José Manuel Ballester
Erarta Museum presented an exhibition by the Spanish artist and photographer José Manuel Ballester whose works are aptly described by art critics as ‘masterpieces in absentia’
A provocative series of images which shows iconic paintings by the old masters devoid of their protagonists
‘Elimination exercises’ bringing to the fore unexpected details, landscapes, and interiors
Nearly twenty large-scale canvases replicating the original artworks by Hieronymus Bosch, Sandro Botticelli, Leonardo da Vinci, Jan Vermeer, Diego Velázquez, Pieter Bruegel the Elder, and other masters of the past as closely as possible
José Manuel Ballester is a Spanish photographer and painter whose creative experiments spark the imaginations the world over. Already an established and successful artist, he gained particular renown for his provocative series of images which shows iconic paintings by the old masters devoid of their protagonists. Referring to these works as ‘elimination exercises,’ Ballester brings to the fore precisely those details which used to go unnoticed – unexpected objects, architecture, nature, and cityscapes – thus stressing the importance of space that was previously seen as merely the setting for human presence. Landscapes and interiors become the main characters and the main subjects of paintings. Completely deserted, famous masterpieces seem to lose something, and yet at the same time gain new meanings, turning into artworks in their own right. Most of them will leave the viewers wondering: is this before the characters arrived or after they left? Any answer would be correct: the painting emerges as the extension of ourselves and our imagination. The viewer is immersed in the magic of contemplation and meditation, coming up with new scenarios of what is about to happen. Art critics might call these pictures ‘masterpieces in absentia.’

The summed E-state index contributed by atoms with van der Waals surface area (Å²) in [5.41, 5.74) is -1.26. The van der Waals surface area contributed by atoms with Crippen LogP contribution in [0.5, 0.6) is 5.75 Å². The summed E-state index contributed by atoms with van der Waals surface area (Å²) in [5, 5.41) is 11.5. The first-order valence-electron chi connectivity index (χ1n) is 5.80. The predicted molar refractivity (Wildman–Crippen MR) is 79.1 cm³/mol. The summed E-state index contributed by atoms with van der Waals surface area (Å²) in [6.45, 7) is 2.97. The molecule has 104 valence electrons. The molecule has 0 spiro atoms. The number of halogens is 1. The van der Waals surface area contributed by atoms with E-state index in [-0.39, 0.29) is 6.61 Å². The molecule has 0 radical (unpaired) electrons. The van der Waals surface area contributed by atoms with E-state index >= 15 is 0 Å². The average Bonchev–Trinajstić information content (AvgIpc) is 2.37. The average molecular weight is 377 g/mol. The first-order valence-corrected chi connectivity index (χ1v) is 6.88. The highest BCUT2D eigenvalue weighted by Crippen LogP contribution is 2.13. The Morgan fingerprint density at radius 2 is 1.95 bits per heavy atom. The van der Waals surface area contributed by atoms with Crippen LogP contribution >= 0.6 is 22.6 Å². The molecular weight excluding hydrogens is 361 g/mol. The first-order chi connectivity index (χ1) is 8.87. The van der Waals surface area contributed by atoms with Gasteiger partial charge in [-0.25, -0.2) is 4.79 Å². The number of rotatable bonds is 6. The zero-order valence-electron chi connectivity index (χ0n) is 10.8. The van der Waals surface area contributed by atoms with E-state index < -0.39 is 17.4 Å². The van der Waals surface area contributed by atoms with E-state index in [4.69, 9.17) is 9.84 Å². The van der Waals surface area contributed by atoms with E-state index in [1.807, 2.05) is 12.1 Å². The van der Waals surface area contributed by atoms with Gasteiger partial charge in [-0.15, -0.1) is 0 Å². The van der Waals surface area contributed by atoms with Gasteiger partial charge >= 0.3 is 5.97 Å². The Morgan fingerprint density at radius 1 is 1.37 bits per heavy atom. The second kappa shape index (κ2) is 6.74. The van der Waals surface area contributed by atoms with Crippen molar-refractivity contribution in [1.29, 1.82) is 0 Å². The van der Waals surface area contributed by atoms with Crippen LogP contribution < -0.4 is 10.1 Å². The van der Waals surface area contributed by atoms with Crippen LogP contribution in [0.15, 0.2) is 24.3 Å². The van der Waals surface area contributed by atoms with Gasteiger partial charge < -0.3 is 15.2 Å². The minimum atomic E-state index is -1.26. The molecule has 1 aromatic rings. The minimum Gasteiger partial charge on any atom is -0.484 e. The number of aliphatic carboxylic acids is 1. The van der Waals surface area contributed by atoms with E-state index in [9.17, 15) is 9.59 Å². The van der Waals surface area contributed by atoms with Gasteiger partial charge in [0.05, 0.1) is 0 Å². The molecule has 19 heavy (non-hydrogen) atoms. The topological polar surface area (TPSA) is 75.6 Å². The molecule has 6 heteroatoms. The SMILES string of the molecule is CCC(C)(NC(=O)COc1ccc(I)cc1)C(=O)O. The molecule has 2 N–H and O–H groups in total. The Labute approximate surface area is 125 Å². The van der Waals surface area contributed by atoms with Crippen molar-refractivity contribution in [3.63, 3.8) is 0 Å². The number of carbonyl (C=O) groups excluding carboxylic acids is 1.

The artist processes digital files, aiming for complete likeness with the original paintings, carefully preserving the signature style of their creators, imitating textures and colours, copying every tiny detail. Ballester’s works replicate old masterpieces in every possible way, including their dimensions.
And once the modern technology causes every living being to disappear from the canvas, we notice that life still goes on, albeit of a different quality: not a single guest at the festively set table, not a soul in the battlefield, forest, streets, and squares utterly abandoned. All this inevitably resonates with the audience, reminding us of the recent events. Doesn’t it look like the desolate European cities during the pandemic? Thus the centuries-old masterpieces suddenly ring with new relevance.
Ballester reinvents the most instantly recognisable scenes, favouring mythological, religious, historical and genre paintings by the Dutch and Italian old masters. The Garden of Earthly Delights by Hieronymus Bosch now resembles a playground scattered with lost toys, the empty Christ Crucified by Diego Velázquez hints at the idea of Resurrection, while Fra Angelico’s Annunciation without its angels tells the story of Ballester’s own loss: what used to be the favourite picture of the artist’s departed close friend is now completely barren.
Today we encourage you to approach the iconic masterpieces from a different angle and gain new insight into them.
Erarta Museum would like to thank Dmitry Yusov and Elena Sarapkina, founding directors of the Cultural Diplomacy Foundation, for their assistance in organising this show.